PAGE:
E-Print Network [OSTI]

    Wallace, Mark

    in hot countries, bringing light and energy to the people who need it most. For more information on Solar households - and less than 5% of the 15 million that get thrown away each year are recycled. What's more old phone with Vodafone and Global Cool will raise money for two major projects: Solar Aid

  3. Alien Species as Agents of Global Change Ecology and Management of the Gypsy Moth in North America as a Case History

    E-Print Network [OSTI]

    Liebhold, Andrew

    Alien Species as Agents of Global Change Ecology and Management of the Gypsy Moth in North America-down and alien species are increasingly being transported into new habitats. Many alien species have had of temperate northeastern North America have been affected by alien insects and diseases particularly

  4. Water Poverty in Sub-Saharan African nation: GIS based index for assessing vulnerability in relation to climate change data 

    E-Print Network [OSTI]

    Trakosa, Anastasia

    2008-08-13

    Access to safe water is currently a privilege for the citizens of many developing countries in Asia and Africa. In the last few decades changes in climate have increased concentrations of greenhouse gasses. The results of global warming have had a...

  5. A valuation of possible glacio-hydrological characteristics changes under global warming for Pamiro-Alay glaciation

    SciTech Connect (OSTI)

    Ananicheva, M.D.

    1996-12-31

    Scenarios of global climate change for doubled carbon dioxide in the atmosphere is transformed into isoline maps for glaciated mountain region. Model data of monthly air temperature and precipitation are recalculated to values of annual solid precipitation and mean summer air temperature reduced to the level of 4,000 meters a.s.l. with the help of contemporary vertical gradients of air temperature and solid precipitation. The calculation algorithm is based on new techniques which analyze relationships between the spatial and altitudinal variability of meteorological parameters and their influence on snow and ice extent. Results form the basis for the calculation of the primary glaciologic and hydrologic characteristics: accumulation, ablation, melt runoff. New altitudes of main glaciological levels are calculated together with corresponding ablation and accumulation in the condition of doubled CO{sub 2}. These data are then used to produce a new spatial distribution of the input variables which can be used for improved melt water and heat resources calculation. The time period over which the model is run to obtain spatial distribution of pointed characteristics is the middle of 21 century, the situation of doubled CO{sub 2} in the atmosphere. Model output is in the form of isoline maps as well as digital data and covers the territory of Pamiro-Alay mountains and adjacent areas.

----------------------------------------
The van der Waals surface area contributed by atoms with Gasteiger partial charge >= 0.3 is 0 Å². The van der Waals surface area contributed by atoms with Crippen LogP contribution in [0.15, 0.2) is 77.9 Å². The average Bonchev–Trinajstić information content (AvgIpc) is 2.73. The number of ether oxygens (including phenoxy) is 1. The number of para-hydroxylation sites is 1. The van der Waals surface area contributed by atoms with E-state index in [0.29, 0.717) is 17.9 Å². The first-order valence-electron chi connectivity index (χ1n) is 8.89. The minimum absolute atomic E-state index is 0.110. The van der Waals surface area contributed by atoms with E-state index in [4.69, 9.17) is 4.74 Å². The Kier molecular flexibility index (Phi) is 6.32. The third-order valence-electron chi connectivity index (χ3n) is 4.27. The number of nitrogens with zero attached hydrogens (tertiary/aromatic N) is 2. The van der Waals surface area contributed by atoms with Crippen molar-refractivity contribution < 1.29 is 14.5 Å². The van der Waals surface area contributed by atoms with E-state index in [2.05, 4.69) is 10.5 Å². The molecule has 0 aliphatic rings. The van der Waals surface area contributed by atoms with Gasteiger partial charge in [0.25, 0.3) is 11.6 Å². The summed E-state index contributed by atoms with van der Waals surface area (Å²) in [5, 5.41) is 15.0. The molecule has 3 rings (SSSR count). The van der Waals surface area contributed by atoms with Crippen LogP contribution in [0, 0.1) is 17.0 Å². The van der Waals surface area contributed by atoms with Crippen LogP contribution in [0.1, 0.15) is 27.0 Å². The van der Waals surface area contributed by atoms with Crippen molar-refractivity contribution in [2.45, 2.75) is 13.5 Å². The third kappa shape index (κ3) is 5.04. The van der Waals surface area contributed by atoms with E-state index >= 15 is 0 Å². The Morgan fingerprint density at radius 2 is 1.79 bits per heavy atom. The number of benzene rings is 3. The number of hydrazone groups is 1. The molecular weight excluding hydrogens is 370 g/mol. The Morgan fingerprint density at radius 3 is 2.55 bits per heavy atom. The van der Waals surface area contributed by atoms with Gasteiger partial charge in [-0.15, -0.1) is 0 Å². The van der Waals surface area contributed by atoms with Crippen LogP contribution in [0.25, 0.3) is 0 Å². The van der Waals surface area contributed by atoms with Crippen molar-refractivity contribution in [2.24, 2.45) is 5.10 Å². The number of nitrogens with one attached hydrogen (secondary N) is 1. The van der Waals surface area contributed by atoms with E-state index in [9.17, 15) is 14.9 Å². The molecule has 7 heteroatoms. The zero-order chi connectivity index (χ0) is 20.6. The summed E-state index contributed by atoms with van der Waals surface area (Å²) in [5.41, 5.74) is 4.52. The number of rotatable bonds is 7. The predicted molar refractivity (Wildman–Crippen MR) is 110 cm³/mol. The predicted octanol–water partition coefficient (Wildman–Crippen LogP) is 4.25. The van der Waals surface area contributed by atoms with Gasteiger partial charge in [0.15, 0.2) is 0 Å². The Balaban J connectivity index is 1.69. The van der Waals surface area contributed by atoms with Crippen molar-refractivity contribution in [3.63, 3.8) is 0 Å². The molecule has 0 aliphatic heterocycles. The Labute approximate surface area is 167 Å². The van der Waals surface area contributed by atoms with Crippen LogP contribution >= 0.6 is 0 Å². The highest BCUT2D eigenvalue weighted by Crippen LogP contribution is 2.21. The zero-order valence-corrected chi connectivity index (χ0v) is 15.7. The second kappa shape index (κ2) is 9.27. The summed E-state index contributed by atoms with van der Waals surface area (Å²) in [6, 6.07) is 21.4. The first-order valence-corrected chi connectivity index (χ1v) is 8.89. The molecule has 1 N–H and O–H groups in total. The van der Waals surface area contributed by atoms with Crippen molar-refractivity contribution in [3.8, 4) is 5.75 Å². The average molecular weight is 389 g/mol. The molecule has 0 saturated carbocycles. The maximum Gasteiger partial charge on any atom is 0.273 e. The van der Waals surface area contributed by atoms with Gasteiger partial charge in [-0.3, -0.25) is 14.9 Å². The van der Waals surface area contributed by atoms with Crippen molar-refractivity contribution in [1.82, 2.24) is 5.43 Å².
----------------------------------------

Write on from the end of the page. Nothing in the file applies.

6. A Cross-model Comparison of Global Long-term Technology Diffusion under a 2?C Climate Change Control Target

    SciTech Connect (OSTI)

    van der Zwaan, Bob; Rosler, Hilke; Kober, Tom; Aboumahboub, Tino; Calvin, Katherine V.; Gernaat, David; Marangoni, Giacomo; McCollum, David

    2013-11-01

    We investigate the long-term global energy technology diffusion patterns required to reach a stringent climate change target with a maximum average atmospheric temperature increase of 2°C. If the anthropogenic temperature increase is to be limited to 2°C, total CO2 emissions have to be reduced massively, so as to reach substantial negative values during the second half of the century. Particularly power sector CO2 emissions should become negative from around 2050 onwards according to most models used for this analysis in order to compensate for GHG emissions in other sectors where abatement is more costly. The annual additional capacity deployment intensity (expressed in GW/yr) for solar and wind energy until 2030 needs to be around that recently observed for coal-based power plants, and will have to be several times higher in the period 2030–2050. Relatively high agreement exists across models in terms of the aggregated low-carbon energy system cost requirements on the supply side until 2050, which amount to about 50 trillion US$.

  7. Combined Effects of Anthropogenic Emissions and Resultant Climatic Changes on Atmospheric OH

    E-Print Network [OSTI]

    issue in atmospheric chemistry and global climate studies. We have developed a coupled global atmospheric chemistry and climate model to better assess science and policy issues related to global change.5 indicate the potential for substantial future changes affecting both atmospheric chemistry and climate